“ Currently there are very few authorized collections of foreign poisonous snakes existing in Spain. Although there are no precise data on private collectors in possession of clandestine specimens, their existence is evidenced through accidents that have occasionally occurred in our country, by similar experiences in other European countries and especially by a flourishing market of exotic fauna manifested in the different supply systems that today are within the reach of a great majority. ” Report of the Health Technology Assessment Agency (AETS). Carlos III Health Institute. Madrid, 2012.
Despite the aforementioned shortage of official data, their joint payroll cannot be denied in any way. It’s perceivable that the overall trade in non – traditional domestic specimens has become an exotic bazaar increasingly demanded by extravagant or special tastes but sometimes also anomalous ones.
Not always pets meet friendly owners that with very good intentions tries to take care of their best (these that are like this) and that is just curious and attracted by the strangeness and uniqueness that has to have one beast of those features living with them in their house; but they are also marketed for meat “guourmet” (monkeys, birds, snakes, etc ), use of their glands for perfumes or drugs (although synthetic drugs paradoxically are allowing the decrease of the use of these components), organ parts or fangs as a simple “suovenir”, amulet or restorative, etc. People’s fantasy sometimes proves infinite.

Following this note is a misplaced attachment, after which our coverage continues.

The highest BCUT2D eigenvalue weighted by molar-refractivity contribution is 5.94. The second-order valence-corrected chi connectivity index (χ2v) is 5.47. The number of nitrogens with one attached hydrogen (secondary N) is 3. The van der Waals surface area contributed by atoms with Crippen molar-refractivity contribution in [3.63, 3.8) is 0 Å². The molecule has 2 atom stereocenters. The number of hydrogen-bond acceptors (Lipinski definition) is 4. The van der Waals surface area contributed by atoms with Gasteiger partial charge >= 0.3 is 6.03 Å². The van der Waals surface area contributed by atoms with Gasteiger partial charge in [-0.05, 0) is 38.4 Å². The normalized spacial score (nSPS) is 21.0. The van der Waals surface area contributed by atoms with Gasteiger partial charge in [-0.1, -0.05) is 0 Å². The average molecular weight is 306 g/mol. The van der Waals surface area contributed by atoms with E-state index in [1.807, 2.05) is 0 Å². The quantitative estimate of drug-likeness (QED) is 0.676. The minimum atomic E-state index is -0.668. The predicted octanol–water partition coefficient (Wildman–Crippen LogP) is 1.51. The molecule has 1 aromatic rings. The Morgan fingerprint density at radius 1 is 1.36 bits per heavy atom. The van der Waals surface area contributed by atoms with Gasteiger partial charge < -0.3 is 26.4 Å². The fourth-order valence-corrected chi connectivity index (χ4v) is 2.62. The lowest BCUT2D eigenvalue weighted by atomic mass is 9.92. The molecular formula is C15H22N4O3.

In the case of snakes, in addition to what has been said, they are also bought for a banal and superficial motivation: to joke around with friends. The typical behavior. There are numerous and well-known studies that show that more often people with low self-esteem look for small challenges in their daily lives to reaffirm themselves, that is, they seek to give themselves small gratifying accredit and assert to themselves and others, in this case exhibiting how brave and cool they are at challenging a potentially dangerous or at least enigmatic snake.
They use the snake to elevate their ego because a common puppy is too banal and not very exclusive to them. Curiously, this “courage” to show to be brave, is attached to the recklessness, so these are the moments when mostly snake-bites of pets occurs.
Returning to animal trafficking, the scarce, but existing “official” data on sporadic but increasingly frequent seizures attest to this. But it’s more than enough. Therefore it is a fact, it is useless to want to look elsewhere and deny the evidence. As we have said before, it is enough to see the tip of the iceberg to notice the rest that is hidden underneath.
The lack of data points to a problem in the institutions that must be solved, indicates a weak social and public health system.
Collecting reliable statistical data becomes an increasingly decisive need to be able to act with greater determination and justification in order to be able to control and limit this submerged market.